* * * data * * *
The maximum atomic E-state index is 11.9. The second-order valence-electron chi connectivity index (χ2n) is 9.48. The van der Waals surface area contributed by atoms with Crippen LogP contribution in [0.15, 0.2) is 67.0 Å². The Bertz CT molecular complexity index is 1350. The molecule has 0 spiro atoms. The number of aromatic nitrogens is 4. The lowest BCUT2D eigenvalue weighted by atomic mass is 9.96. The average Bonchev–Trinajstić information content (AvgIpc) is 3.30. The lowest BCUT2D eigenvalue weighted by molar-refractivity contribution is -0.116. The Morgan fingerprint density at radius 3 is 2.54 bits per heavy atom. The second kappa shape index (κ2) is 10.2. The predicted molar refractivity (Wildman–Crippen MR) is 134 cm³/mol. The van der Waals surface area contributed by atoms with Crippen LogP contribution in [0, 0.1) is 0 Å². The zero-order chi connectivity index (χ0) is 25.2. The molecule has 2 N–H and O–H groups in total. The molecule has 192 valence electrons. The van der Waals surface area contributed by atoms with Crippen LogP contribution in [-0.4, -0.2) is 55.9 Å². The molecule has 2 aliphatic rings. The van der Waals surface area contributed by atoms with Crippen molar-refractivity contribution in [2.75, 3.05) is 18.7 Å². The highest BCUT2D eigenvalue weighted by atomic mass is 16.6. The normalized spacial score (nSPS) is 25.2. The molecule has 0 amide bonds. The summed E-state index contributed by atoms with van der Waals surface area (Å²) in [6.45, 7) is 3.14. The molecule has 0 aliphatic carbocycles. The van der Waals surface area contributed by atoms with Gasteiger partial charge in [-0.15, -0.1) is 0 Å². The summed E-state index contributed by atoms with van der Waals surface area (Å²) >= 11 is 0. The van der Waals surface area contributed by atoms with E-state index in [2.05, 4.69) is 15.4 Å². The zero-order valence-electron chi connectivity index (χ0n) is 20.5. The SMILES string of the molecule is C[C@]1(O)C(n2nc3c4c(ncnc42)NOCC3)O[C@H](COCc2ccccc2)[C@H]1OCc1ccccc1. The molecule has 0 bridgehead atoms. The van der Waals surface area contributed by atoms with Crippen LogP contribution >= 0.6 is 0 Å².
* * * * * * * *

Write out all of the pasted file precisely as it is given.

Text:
The maximum atomic E-state index is 11.9. The second-order valence-electron chi connectivity index (χ2n) is 9.48. The van der Waals surface area contributed by atoms with Crippen LogP contribution in [0.15, 0.2) is 67.0 Å². The Bertz CT molecular complexity index is 1350. The molecule has 0 spiro atoms. The number of aromatic nitrogens is 4. The lowest BCUT2D eigenvalue weighted by atomic mass is 9.96. The average Bonchev–Trinajstić information content (AvgIpc) is 3.30. The lowest BCUT2D eigenvalue weighted by molar-refractivity contribution is -0.116. The Morgan fingerprint density at radius 3 is 2.54 bits per heavy atom. The second kappa shape index (κ2) is 10.2. The predicted molar refractivity (Wildman–Crippen MR) is 134 cm³/mol. The van der Waals surface area contributed by atoms with Crippen LogP contribution in [0, 0.1) is 0 Å². The zero-order chi connectivity index (χ0) is 25.2. The molecule has 2 N–H and O–H groups in total. The molecule has 192 valence electrons. The van der Waals surface area contributed by atoms with Crippen LogP contribution in [-0.4, -0.2) is 55.9 Å². The molecule has 2 aliphatic rings. The van der Waals surface area contributed by atoms with Crippen molar-refractivity contribution in [2.75, 3.05) is 18.7 Å². The highest BCUT2D eigenvalue weighted by atomic mass is 16.6. The normalized spacial score (nSPS) is 25.2. The molecule has 0 amide bonds. The summed E-state index contributed by atoms with van der Waals surface area (Å²) in [6.45, 7) is 3.14. The molecule has 0 aliphatic carbocycles. The van der Waals surface area contributed by atoms with Gasteiger partial charge in [-0.15, -0.1) is 0 Å². The summed E-state index contributed by atoms with van der Waals surface area (Å²) >= 11 is 0. The van der Waals surface area contributed by atoms with E-state index in [2.05, 4.69) is 15.4 Å². The zero-order valence-electron chi connectivity index (χ0n) is 20.5. The SMILES string of the molecule is C[C@]1(O)C(n2nc3c4c(ncnc42)NOCC3)O[C@H](COCc2ccccc2)[C@H]1OCc1ccccc1. The molecule has 0 bridgehead atoms. The van der Waals surface area contributed by atoms with Crippen LogP contribution >= 0.6 is 0 Å².